Intel IoT Programs 'Key' For Post-COVID-19 Digital Transformation

'What COVID has taught all of us is that if you didn’t have a digital transformation strategy, you need to have one moving forward,' Intel IoT sales executive Brad Haczynski says of the opportunities for IoT solutions in the long term.

Intel executive Brad Haczynski said the chipmaker's programs for selling complete or near-complete IoT solutions will be key to enabling digital transformation initiatives as organizations prepare to adjust to a "new normal" once the coronavirus pandemic subsides.

In an interview with CRN ahead of this week's Intel Partner Connect, Haczynski, vice president and general manager of IoT global sales at Intel, said with the pandemic having a major impact on gross domestic product, demand for IoT solutions has fallen across multiple verticals, including retail and industrial, as many organizations decide to pause digital transformation projects.

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This was reflected in the Intel's first-quarter earnings, which reported a 3 percent year-over-year decline in sales for the company's IoT Group, as every other business unit saw a sales increase.

However, Haczynski believes the IoT market's downturn is temporary and will "explode" in the long term because organizations will require IoT solutions that can help them adjust to new guidelines and rules coming into place meant to protect against disease transmission.

"What COVID has taught all of us is that if you didn’t have a digital transformation strategy, you need to have one moving forward," he said during an Intel Partner Connect panel.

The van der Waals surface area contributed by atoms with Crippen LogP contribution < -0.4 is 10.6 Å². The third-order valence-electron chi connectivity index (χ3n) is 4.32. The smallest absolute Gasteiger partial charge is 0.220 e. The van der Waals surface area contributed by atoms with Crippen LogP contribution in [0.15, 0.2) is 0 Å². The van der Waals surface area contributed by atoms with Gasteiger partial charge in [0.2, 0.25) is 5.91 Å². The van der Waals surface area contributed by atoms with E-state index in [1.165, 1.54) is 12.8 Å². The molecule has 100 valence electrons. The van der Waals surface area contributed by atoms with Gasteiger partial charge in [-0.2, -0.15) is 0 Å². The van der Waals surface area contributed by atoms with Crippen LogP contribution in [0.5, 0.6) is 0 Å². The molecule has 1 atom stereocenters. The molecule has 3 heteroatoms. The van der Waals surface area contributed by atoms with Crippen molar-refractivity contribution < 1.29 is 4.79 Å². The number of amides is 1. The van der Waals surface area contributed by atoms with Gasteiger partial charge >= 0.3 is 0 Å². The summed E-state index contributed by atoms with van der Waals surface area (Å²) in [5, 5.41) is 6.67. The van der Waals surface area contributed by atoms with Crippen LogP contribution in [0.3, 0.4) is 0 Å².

Speaking to CRN, Haczynski said verticals like education, health care and life sciences already have seen a boost in demand for IoT solutions due to the coronavirus. The company is also noticing an uptick for digital security and surveillance applications.

In the long term, though, as the economy stabilizes and organizations need ways to comply with social distancing and other guidelines, Haczynski said the opportunity for IoT is "going to be massive."

"We don't know exactly what the world is going to look like when this is over, but we all know it's going to be very different," he said. "And we can all see that we're heading down a path where social distancing and how we manage crowds is all going to be viewed differently in the future. And when that happens, new opportunities for technology will emerge, new disruptive use cases will emerge."

The potential challenge is that, with many organizations likely emerging out of an economic recession with fewer resources, they will need a way to quickly deploy solutions that help them address the realities of a post-COVID-19 world, Haczynski said, which is why he believes Intel's IoT Market Ready Solutions and RFP Ready Kits will have big roles to play.